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2022, Vol. 26 ›› Issue (18): 2789-2794

Biomechanical properties of traditional trajectory screw technique and modified cortical bone trajectory technique: a finite element analysis

Zhou Zhihao1, Alafate·Kahaer1, Wang Yixi2, Liu Dongshan1, Xieraili·Maimaiti1, Shi Wenjie2, Paerhati·Rexiti1   

  1. 1Department of Spine Surgery, First Affiliated Hospital, Xinjiang Medical University, Urumqi 830054, Xinjiang Uygur Autonomous Region, China; 2Xinjiang Medical University, Urumqi 830054, Xinjiang Uygur Autonomous Region, China

  • Received:2021-09-06 Accepted:2021-11-15 Online:2022-06-28 Published:2022-01-29

  • Contact: Paerhati·Rexiti, MD, Professor, Chief physician, Master’s supervisor, Department of Spine Surgery, First Affiliated Hospital, Xinjiang Medical University, Urumqi 830054, Xinjiang Uygur Autonomous Region, China

  • About author:Zhou Zhihao, Master candidate, Department of Spine Surgery, First Affiliated Hospital, Xinjiang Medical University, Urumqi 830054, Xinjiang Uygur Autonomous Region, China

  • Supported by:

    National Natural Science Foundation of China, No. 81960415 (to PR); Xinjiang Uygur Autonomous Region Graduate Student Innovation Project, No. XJ2021G206 (to ZZH)


Abstract: BACKGROUND: Based on the shortcomings of the existing cortical bone trajectory, we proposed a new screw trajectory of modified cortical bone trajectory, but it is not clear how the actual mechanical performance of the modified cortical bone trajectory is.   
OBJECTIVE: To compare the biomechanical difference of screws between modified cortical bone trajectory and traditional trajectory in osteoporotic lumbar spine by finite element method.
METHODS:   CT scan data of four human osteoporosis specimens were obtained. The finite element model of L4 vertebral body was established, and the screw model was created. The screws with specifications (diameter=4.5, 5.0, 5.5, 6.0, length=40 mm) were selected for modified cortical bone trajectory, and (diameter=6.0, 6.5, length=45 mm) for traditional trajectory. Firstly, the safety of screws was tested in turn. Those who caused damage to the cortical bone of pedicle during screw placement were excluded. After determining the safe diameter, the pull-out strength, screw stability, and vertebral body stability were analyzed.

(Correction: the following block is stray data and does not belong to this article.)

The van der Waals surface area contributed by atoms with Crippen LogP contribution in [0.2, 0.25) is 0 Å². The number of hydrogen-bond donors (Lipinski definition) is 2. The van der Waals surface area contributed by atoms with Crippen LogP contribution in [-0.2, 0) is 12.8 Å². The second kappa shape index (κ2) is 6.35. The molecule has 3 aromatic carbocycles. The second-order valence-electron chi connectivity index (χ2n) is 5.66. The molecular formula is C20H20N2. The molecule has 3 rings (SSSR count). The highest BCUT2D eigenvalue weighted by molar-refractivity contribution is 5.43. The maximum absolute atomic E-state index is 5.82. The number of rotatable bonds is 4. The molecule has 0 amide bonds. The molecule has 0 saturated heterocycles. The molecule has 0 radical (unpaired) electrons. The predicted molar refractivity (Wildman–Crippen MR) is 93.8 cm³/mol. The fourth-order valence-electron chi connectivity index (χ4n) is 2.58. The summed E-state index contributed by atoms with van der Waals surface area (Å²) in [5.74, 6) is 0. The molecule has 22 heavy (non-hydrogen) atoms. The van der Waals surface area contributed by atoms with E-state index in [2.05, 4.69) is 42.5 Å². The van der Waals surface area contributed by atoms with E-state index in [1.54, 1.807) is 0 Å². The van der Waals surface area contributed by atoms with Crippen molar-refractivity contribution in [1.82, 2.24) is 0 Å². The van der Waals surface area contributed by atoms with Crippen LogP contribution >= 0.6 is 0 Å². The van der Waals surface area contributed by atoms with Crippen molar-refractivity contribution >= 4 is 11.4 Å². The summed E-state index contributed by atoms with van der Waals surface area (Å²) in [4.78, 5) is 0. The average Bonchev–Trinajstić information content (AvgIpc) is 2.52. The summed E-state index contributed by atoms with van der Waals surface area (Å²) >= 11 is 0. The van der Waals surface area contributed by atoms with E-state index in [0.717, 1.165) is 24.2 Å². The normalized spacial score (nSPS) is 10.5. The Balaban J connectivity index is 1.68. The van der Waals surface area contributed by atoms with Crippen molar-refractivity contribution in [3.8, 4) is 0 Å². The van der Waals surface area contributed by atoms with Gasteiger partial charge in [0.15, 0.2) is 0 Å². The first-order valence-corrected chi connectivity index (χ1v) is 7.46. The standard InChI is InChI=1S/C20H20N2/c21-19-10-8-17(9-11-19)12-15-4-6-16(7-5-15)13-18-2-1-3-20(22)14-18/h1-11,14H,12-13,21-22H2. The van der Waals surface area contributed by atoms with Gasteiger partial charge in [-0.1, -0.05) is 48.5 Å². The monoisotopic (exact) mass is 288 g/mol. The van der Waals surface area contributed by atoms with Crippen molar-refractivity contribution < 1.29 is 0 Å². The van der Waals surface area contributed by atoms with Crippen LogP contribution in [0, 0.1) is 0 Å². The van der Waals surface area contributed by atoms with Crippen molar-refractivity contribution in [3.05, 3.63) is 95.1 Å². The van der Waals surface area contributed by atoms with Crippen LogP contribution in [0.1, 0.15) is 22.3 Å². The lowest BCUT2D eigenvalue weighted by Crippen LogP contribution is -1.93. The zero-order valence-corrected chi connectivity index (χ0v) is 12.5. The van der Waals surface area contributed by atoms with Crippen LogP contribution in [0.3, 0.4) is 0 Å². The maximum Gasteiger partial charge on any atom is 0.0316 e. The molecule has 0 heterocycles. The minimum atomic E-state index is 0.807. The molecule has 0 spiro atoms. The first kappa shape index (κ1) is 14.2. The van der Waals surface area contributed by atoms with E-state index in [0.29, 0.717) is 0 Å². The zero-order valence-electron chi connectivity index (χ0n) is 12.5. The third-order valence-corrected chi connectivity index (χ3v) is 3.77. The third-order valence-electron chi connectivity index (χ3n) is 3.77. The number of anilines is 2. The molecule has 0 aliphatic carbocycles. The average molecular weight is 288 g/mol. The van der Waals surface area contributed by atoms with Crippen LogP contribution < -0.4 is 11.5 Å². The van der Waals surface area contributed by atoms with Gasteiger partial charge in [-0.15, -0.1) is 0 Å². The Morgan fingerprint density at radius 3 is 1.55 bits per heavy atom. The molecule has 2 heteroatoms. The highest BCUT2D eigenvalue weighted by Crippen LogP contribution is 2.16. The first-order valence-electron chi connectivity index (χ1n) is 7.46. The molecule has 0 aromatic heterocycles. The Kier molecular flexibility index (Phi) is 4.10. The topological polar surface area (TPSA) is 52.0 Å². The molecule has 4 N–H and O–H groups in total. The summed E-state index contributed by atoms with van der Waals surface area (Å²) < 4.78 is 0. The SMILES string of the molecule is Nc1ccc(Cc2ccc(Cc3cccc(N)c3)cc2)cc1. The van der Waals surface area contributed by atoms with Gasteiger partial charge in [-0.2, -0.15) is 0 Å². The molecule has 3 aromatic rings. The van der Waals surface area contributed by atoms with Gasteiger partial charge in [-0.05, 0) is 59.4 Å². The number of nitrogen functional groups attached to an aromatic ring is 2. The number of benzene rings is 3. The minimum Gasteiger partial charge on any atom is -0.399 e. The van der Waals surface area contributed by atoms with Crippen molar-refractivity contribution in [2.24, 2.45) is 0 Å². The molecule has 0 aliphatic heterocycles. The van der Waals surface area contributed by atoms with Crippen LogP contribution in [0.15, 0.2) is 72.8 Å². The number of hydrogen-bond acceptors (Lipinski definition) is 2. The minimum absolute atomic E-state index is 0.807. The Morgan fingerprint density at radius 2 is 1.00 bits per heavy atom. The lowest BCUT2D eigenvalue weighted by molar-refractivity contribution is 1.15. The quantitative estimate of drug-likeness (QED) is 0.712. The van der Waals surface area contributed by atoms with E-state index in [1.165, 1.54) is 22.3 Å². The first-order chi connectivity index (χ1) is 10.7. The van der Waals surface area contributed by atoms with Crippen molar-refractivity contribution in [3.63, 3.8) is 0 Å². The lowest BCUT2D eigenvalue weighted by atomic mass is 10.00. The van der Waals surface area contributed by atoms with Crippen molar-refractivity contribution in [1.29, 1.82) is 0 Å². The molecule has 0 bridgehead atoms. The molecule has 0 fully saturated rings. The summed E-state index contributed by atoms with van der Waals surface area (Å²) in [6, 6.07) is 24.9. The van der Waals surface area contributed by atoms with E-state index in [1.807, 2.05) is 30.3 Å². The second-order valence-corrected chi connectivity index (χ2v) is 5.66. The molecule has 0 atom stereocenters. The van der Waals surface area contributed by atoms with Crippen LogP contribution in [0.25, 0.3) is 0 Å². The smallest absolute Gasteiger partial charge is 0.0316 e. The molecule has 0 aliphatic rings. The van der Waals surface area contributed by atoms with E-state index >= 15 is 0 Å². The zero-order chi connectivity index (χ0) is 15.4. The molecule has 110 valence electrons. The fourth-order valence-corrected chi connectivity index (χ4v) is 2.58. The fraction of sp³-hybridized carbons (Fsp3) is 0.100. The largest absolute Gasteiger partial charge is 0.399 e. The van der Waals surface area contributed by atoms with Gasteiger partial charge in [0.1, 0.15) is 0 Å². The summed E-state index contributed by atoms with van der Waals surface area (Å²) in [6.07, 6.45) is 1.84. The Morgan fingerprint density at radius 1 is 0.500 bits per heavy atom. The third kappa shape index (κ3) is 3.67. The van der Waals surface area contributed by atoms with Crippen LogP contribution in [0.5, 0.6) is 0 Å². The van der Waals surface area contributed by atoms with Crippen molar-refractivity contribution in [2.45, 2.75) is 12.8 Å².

RESULTS AND CONCLUSION: (1) Screw safety test: When traditional trajectory (diameter=6.5 mm) and modified cortical bone trajectory (diameter=6.0 mm) were implanted, there was a risk of bone destruction, and there was no risk for other diameter screws. Therefore, the above two diameter screws were excluded from subsequent tests. The safety diameter of traditional trajectory was 6.0 mm, and that of modified cortical bone trajectory was 4.5, 5.0, and 5.5 mm. (2) Pullout force: The force of traditional trajectory (diameter=6.0 mm) was lower than that of modified cortical bone trajectory (diameter=5.5, 5.0, 4.5 mm) (P < 0.05). (3) Screw stability: The load-displacement ratio of modified cortical bone trajectory (diameter=5.5, 5.0 mm) in the upper, down, left and right directions was greater than that of traditional trajectory (diameter=6.0 mm) (P < 0.05). (4) Vertebral stability: The load-displacement ratio of modified cortical bone trajectory (diameter=5.5 mm) was greater than that of traditional trajectory (diameter=6.0 mm), and the load-displacement ratio of modified cortical bone trajectory (diameter=5.0 mm) under flexion and extension conditions was greater than that of traditional trajectory (diameter=6.0 mm) (P < 0.05). (5) Results have verified that in L4 vertebral body, considering the safety and mechanical properties of the screw, modified cortical bone trajectory (diameter=5.0 mm) is an ideal common diameter choice.
Key words: osteoporosis, lumbar spine, finite element analysis, modified cortical bone trajectory technique, biomechanics, traditional trajectory screw technique


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